Most of the week's online trending legal news revolved around the shootings in Tucson and the suspected gunman Jared Loughner. However, there were also a number of other developments in […]

Most of the week's online trending legal news revolved around the shootings in Tucson and the suspected gunman Jared Loughner. However, there were also a number of other developments in the legal world that caught online news consumers' interest during the week ending January 14.

On Saturday, January 8, a gunman opened fire into a crowd outside a supermarket in Tucson, Arizona. U.S. Representative Gabrielle Giffords was shot in the head during the attack. She survived, however six others, including U.S. District Judge John Roll and a 9-year-old girl, were killed. The New York Times reports that Giffords is progressing but still in critical condition. Searches for "Gabrielle Giffords" peaked on January 8, according to Google Trends, but Google Realtime search results reveal that the incident continues to generate online conversation.

Throughout the week details continued to emerge about Jared Loughner, the 22-year-old accused of the shootings. The Associated Press reported that neighbors said Loughner mostly kept to himself. According to Google Trends, internet searches for "Jared Loughner" hit their high on January 9.

A number of legal issues emerged in the wake of the Tucson shooting. The New York Times reports that Loughner will be represented by Judy Clarke, who defended the Unabomber. A Reuters article notes that Arizona law may have allowed Loughner to be detained on psychiatric grounds prior to his alleged involvement with the shootings.

The gravity of the Tucson shootings allowed a number of important legal stories to seemingly slip under the radar, not least of which was a judge sentencing former U.S. House Majority Leader Tom DeLay to three years in prison for illegally using corporate money in Texas elections, reports The Associated Press. Google Trends data indicates that searches for "Tom DeLay" peaked this week on January 10. He was the No.1 search on Google that day.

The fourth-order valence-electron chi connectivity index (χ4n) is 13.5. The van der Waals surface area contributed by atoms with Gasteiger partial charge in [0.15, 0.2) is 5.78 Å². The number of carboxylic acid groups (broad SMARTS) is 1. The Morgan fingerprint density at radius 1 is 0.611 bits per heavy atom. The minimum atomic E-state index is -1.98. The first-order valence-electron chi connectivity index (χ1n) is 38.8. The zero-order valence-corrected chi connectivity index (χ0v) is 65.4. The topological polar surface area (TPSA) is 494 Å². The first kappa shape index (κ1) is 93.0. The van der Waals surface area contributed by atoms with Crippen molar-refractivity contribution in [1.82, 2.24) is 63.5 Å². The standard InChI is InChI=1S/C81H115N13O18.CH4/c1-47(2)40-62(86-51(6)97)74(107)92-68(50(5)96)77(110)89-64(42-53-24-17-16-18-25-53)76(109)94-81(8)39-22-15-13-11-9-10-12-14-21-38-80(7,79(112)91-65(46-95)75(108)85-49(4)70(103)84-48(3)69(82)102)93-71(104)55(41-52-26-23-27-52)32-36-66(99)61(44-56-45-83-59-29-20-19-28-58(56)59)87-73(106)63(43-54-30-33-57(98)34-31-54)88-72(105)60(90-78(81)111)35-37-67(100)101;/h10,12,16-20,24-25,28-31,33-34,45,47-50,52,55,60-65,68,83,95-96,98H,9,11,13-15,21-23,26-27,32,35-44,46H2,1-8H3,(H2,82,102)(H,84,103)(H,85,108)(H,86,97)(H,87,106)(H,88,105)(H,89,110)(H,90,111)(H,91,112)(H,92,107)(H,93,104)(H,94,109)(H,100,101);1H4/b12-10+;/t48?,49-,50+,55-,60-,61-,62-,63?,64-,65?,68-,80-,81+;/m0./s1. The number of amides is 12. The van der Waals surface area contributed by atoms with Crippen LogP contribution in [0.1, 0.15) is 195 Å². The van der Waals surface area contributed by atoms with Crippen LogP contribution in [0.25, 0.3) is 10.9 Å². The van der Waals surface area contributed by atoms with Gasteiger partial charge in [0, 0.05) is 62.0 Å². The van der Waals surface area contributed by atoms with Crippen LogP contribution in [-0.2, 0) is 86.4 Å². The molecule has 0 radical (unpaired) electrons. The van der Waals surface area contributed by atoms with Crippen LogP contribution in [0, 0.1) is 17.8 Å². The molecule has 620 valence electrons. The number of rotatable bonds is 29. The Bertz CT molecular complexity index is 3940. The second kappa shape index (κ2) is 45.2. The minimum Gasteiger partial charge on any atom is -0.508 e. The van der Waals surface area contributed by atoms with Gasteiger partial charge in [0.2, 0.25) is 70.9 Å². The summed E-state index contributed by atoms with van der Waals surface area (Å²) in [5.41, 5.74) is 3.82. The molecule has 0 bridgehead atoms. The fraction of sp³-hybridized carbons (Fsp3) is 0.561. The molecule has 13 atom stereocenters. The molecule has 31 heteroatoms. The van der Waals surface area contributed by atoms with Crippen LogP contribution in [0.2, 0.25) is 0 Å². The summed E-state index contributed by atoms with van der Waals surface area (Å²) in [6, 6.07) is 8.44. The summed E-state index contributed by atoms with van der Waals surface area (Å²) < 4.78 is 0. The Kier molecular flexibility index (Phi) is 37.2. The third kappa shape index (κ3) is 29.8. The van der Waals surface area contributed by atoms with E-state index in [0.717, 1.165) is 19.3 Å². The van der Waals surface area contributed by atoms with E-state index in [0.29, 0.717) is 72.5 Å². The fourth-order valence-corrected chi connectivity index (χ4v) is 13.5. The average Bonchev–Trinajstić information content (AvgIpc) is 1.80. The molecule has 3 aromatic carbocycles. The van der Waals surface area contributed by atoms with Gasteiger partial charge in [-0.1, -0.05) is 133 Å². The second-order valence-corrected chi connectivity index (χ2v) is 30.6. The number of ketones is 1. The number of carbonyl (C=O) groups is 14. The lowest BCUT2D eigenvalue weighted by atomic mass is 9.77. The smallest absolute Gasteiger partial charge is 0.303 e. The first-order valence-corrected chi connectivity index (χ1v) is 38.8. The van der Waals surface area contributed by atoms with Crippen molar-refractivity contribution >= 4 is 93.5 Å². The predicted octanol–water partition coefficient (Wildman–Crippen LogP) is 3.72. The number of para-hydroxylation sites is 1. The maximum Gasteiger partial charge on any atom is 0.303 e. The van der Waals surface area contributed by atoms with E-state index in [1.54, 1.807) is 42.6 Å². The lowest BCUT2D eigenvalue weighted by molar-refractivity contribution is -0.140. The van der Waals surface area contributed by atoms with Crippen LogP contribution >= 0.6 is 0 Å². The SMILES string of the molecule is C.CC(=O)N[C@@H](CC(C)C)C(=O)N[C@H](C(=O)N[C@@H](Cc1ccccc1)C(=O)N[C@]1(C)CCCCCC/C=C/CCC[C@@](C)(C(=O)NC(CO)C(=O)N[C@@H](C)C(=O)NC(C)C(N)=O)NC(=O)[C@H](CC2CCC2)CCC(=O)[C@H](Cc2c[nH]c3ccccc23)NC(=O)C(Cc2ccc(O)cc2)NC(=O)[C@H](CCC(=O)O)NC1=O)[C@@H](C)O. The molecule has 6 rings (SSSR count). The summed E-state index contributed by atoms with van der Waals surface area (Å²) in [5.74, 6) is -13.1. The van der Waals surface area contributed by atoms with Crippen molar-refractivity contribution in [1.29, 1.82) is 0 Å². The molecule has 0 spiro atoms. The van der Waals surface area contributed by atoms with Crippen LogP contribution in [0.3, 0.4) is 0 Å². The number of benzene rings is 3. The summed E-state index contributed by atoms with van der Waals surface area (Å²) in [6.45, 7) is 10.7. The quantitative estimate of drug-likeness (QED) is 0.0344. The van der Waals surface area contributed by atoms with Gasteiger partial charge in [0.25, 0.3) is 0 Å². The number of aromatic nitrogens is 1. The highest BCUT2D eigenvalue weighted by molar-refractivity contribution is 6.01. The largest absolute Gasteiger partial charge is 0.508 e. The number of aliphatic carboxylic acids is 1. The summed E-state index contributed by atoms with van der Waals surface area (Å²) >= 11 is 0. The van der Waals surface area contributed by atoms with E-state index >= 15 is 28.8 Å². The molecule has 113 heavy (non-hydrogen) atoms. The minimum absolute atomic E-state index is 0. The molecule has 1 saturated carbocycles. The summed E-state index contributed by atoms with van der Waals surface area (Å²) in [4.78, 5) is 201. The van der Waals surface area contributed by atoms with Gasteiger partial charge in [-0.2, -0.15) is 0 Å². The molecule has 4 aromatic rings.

Two major stories involving the death penalty emerged this week. According to the Wall Street Journal's Law Blog, the highest criminal court in Texas ordered a judge who had scheduled a hearing on the constitutionality of the death penalty to dismiss the legal challenge from a death row inmate whose case spurred the hearing.

Another death penalty development farther north generated online chatter, as well. In Illinois, legislation to end the death penalty in the state passed through both houses of the state legislature and now it is up to Governor Pat Quinn to decide on the fate of the bill, according to the Chicago Tribune.

However, not all legal news in the Prairie State was so serious. Police were called to Mullets Sports Bar and Restaurant in Homer Glen, Illinois, after a patron smashed a framed photo of Saved by the Bell's A.C. Slater that was placed above a urinal, reports the Chicago Tribune.

"I just don't like Slater," the customer reportedly told the bar's owner. The Slater hater was allowed to leave after another patron gave the owner $11 for the damage.

That's Brafton's take on the trending online legal news for the week ending January 14. Check back next week for more developments in the legal world and have a good Martin Luther King Jr. Day.

Doug is Brafton's legal editor. He studied journalism in college and has worked for a number of media establishments.